And in stressful situations, Ritalin rats gave up on tasks more quickly. In a Harvard test, the rats were left to swim in a tank. The Ritalin rats gave up and floated after about three minutes, nearly two minutes sooner than other rats.

Notably, the rats were also exposed to cocaine. The Ritalin rats were far less interested in the drug than other rats. That suggests kids exposed to Ritalin probably aren't at higher risk for abusing drugs. But it may also indicate that brain pathways involved in pleasure and aversion, which can subsequently influence behavior, have been changed, increasing the risk for depression.

The research measures only the impact of Ritalin on a healthy rat brain. As a result, the studies are best extrapolated to healthy kids, and emphasize the importance of getting the right diagnosis before putting a child on Ritalin. While only Ritalin was studied, scientists say it's reasonable that other stimulants used to treat ADHD, such as Concerta or Adderall, would likely show similar effects.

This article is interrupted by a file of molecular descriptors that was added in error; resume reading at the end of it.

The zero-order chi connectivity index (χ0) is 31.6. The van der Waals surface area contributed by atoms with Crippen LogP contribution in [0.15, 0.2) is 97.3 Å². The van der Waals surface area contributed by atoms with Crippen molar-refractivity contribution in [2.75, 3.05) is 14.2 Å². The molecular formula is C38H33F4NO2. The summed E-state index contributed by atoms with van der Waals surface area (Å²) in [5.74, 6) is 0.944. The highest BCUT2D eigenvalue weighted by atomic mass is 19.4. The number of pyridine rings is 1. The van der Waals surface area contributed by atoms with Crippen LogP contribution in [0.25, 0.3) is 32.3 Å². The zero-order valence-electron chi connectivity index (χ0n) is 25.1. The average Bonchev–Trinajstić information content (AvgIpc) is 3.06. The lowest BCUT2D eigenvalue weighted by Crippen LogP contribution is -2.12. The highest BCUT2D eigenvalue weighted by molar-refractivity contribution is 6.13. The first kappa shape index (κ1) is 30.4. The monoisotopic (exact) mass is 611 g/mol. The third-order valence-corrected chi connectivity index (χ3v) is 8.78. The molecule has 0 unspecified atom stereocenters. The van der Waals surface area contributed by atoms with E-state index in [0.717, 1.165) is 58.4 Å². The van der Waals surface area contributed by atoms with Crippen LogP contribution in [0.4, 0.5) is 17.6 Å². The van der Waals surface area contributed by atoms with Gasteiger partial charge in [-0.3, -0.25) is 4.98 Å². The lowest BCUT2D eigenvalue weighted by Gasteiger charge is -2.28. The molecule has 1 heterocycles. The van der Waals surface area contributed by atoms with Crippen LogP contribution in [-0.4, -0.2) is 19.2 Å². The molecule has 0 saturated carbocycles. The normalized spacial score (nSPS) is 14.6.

"In defense of parents, they figure giving Ritalin is like giving aspirin," says William Carlezon, a Harvard associate professor of psychiatry and co-author of the most recent study. But "one of the important implications of our work is that the effect of Ritalin doesn't go away."

ADHD can be difficult to diagnose, and doctors rely on reports from teachers and parents to determine how disruptive the problems really are. But such methods are notoriously unreliable. In one recent McLean study, data collected from 1,000 children showed some teachers never rated any kids with ADHD while others singled out nearly all the boys as potentially ADHD. "Teachers differ significantly in their sensitivity and tolerance for certain behaviors," says Martin Teicher, director of the Developmental Biopsychiatry Research Program at McLean.

Dr. Teicher has developed the McLean Motion and Attention Test, or M-Mat, which uses a computer to confirm an ADHD diagnosis. During the 15-minute test, the child completes a task on the computer while wearing a headband with an infrared light. The light allows a video camera to track his or her movements and fidgeting. A normal child will fidget about 1,000 times, while a child with ADHD has been shown to move three to four times more.

In children whom a doctor had previously diagnosed as having ADHD, the computer agrees about 85 percent of the time. Dr. Teicher notes that the test isn't a substitute for the opinions of teachers, parents and doctors in diagnosing behavioral problems, but that it can be useful for helping to ferret out the estimated 15 percent of cases in which a learning disability or other problem has been mistaken for ADHD. It can also help confirm whether a drug like Ritalin is working.